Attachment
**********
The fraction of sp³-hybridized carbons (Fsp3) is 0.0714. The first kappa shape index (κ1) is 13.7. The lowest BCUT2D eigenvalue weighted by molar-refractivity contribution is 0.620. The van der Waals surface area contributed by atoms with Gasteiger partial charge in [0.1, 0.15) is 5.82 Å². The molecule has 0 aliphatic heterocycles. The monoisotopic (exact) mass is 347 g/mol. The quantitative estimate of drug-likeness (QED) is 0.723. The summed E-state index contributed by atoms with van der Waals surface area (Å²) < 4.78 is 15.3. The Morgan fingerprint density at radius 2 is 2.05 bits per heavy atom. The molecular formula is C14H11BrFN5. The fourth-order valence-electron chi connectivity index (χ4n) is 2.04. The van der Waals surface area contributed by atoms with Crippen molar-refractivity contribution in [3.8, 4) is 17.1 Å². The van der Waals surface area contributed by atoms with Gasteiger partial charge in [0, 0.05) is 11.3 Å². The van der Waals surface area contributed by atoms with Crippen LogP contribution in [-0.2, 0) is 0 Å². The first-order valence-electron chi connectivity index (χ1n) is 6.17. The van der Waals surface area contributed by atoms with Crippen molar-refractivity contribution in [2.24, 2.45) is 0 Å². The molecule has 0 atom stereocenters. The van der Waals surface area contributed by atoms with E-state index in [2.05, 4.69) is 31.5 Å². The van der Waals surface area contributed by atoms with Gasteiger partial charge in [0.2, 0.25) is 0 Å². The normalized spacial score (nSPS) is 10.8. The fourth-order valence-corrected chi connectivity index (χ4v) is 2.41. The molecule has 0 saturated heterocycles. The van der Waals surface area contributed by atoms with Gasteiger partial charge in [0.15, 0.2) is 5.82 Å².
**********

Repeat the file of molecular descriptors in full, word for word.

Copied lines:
The fraction of sp³-hybridized carbons (Fsp3) is 0.0714. The first kappa shape index (κ1) is 13.7. The lowest BCUT2D eigenvalue weighted by molar-refractivity contribution is 0.620. The van der Waals surface area contributed by atoms with Gasteiger partial charge in [0.1, 0.15) is 5.82 Å². The molecule has 0 aliphatic heterocycles. The monoisotopic (exact) mass is 347 g/mol. The quantitative estimate of drug-likeness (QED) is 0.723. The summed E-state index contributed by atoms with van der Waals surface area (Å²) < 4.78 is 15.3. The Morgan fingerprint density at radius 2 is 2.05 bits per heavy atom. The molecular formula is C14H11BrFN5. The fourth-order valence-electron chi connectivity index (χ4n) is 2.04. The van der Waals surface area contributed by atoms with Crippen molar-refractivity contribution in [3.8, 4) is 17.1 Å². The van der Waals surface area contributed by atoms with Gasteiger partial charge in [0, 0.05) is 11.3 Å². The van der Waals surface area contributed by atoms with Crippen LogP contribution in [-0.2, 0) is 0 Å². The first-order valence-electron chi connectivity index (χ1n) is 6.17. The van der Waals surface area contributed by atoms with Crippen molar-refractivity contribution in [2.24, 2.45) is 0 Å². The molecule has 0 atom stereocenters. The van der Waals surface area contributed by atoms with E-state index in [2.05, 4.69) is 31.5 Å². The van der Waals surface area contributed by atoms with Gasteiger partial charge in [0.2, 0.25) is 0 Å². The normalized spacial score (nSPS) is 10.8. The fourth-order valence-corrected chi connectivity index (χ4v) is 2.41. The molecule has 0 saturated heterocycles. The van der Waals surface area contributed by atoms with Gasteiger partial charge in [0.15, 0.2) is 5.82 Å².